A Father’s Day Letter to a Child I Never Had

 

These are the olden days
These are the golden days
These are the days that we get
For time is a con
Yesterday’s gone
And tomorrow is simply a bet

 

Why is life such a leadfoot?

We speed the plows of our world until the only thing we are maintaining is velocity. The momentum of Things eclipses the meaning of them. We mock Sisyfus in the great boulder shoulder. 

We know to watch for this, of course. We know the lines by heart, the part by rote drumbeat: Smell the roses, live the moment, be thankful for receiving more todays than yesterdays. Or tomorrows.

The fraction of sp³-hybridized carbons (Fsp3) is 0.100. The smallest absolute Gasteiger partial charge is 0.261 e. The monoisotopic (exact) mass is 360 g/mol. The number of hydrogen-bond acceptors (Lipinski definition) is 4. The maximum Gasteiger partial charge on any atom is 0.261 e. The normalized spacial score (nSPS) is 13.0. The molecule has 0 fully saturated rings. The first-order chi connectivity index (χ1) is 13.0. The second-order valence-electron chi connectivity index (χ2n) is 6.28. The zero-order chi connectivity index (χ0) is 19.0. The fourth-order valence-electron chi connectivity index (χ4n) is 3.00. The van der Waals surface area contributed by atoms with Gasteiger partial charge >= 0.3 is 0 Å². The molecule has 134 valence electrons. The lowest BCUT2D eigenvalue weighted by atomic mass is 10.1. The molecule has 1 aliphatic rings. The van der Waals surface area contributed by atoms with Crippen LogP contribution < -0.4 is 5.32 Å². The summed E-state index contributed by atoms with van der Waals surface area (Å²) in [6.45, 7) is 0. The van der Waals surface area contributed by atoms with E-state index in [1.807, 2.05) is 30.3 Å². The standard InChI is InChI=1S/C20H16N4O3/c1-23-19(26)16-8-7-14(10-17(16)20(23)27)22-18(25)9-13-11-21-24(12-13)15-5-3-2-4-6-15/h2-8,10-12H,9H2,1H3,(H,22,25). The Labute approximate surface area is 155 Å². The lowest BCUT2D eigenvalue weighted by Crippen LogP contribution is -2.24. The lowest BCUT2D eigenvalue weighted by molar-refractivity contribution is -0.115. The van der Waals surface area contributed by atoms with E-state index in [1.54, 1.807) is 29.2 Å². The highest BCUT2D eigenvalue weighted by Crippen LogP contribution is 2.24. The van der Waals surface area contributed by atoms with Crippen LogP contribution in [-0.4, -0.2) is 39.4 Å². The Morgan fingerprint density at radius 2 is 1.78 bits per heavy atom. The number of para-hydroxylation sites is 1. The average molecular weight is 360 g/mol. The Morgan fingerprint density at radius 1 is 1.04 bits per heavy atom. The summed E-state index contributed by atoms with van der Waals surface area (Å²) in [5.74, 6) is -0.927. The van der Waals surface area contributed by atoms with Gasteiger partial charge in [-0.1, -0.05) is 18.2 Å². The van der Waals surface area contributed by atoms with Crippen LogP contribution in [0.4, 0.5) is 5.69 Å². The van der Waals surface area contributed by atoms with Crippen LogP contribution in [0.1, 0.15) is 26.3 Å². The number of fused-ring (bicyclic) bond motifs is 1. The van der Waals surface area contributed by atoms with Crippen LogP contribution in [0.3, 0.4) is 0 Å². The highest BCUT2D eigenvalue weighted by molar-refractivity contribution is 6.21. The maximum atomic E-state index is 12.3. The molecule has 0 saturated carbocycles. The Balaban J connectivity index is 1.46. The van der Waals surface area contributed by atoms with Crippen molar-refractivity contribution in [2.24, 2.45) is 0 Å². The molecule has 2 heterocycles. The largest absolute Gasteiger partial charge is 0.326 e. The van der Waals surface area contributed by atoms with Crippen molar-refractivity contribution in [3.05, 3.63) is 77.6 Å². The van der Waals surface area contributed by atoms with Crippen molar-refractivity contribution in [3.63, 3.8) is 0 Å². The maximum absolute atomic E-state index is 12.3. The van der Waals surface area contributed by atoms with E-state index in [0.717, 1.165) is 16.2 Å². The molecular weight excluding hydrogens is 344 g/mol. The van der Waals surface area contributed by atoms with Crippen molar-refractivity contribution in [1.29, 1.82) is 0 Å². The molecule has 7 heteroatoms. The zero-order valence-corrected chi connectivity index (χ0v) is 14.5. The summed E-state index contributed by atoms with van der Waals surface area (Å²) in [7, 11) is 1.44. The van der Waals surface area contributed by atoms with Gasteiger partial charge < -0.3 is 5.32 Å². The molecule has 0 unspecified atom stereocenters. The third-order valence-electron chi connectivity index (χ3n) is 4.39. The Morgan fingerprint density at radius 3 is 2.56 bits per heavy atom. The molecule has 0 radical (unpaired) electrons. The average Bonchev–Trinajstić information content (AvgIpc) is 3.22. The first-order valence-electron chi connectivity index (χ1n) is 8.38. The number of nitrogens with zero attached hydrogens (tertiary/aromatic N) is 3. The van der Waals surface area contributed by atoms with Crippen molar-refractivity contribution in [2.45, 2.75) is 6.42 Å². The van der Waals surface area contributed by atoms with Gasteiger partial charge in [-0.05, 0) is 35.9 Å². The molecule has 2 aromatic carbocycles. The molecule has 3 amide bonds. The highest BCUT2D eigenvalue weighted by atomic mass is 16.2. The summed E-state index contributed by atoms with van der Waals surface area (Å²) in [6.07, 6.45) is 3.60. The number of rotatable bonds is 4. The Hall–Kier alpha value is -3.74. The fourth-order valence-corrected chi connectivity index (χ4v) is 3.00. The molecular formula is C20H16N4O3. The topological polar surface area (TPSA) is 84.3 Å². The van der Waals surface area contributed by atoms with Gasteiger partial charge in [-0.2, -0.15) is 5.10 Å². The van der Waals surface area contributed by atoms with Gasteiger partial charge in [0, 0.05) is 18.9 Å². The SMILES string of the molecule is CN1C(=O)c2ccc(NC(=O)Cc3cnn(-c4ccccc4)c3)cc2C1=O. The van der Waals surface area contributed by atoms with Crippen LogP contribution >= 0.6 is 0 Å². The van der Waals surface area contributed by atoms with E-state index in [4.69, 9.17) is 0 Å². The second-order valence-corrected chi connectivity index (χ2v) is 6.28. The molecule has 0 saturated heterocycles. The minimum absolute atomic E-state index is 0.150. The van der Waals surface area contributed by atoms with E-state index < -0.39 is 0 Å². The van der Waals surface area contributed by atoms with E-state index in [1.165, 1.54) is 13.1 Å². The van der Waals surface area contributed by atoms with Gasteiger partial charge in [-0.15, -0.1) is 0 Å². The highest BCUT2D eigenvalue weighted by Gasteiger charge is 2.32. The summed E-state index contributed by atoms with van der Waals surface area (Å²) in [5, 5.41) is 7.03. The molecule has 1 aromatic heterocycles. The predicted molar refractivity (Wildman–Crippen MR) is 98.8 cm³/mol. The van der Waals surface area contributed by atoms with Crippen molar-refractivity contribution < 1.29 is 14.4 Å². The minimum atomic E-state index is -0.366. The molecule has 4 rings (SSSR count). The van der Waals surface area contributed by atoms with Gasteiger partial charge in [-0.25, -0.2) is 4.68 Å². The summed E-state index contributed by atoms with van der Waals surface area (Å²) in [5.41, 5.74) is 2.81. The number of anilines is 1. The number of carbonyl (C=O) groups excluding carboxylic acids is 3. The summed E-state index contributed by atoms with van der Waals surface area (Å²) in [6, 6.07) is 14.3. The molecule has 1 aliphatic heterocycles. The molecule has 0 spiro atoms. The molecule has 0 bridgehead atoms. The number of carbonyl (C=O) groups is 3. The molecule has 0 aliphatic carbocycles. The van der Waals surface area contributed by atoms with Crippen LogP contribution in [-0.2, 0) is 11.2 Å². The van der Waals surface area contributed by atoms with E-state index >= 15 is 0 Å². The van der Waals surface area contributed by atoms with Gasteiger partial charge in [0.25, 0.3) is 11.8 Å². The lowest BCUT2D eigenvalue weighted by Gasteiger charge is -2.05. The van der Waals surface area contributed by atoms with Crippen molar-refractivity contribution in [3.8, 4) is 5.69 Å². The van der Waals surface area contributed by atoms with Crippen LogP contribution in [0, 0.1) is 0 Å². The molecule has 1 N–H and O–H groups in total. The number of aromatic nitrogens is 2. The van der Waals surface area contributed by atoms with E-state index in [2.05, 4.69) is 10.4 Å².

Yet we press the gas. And blur the background. And grind in the gnash.

How do we stop it? Maybe the first step is recognizing it.

Ask yourself this: What was the highlight of today? Every day has one, if only that it gave us another.

But the question, when asked honestly, can be tricky. And if it’s tough coming up with an answer you believe, you may want to check your speed.

When that question is no longer difficult, you’ll know you’re maintaining a healthy distance.

Which is this:

On the bumper and in the mirror, where today is closer than it appears.

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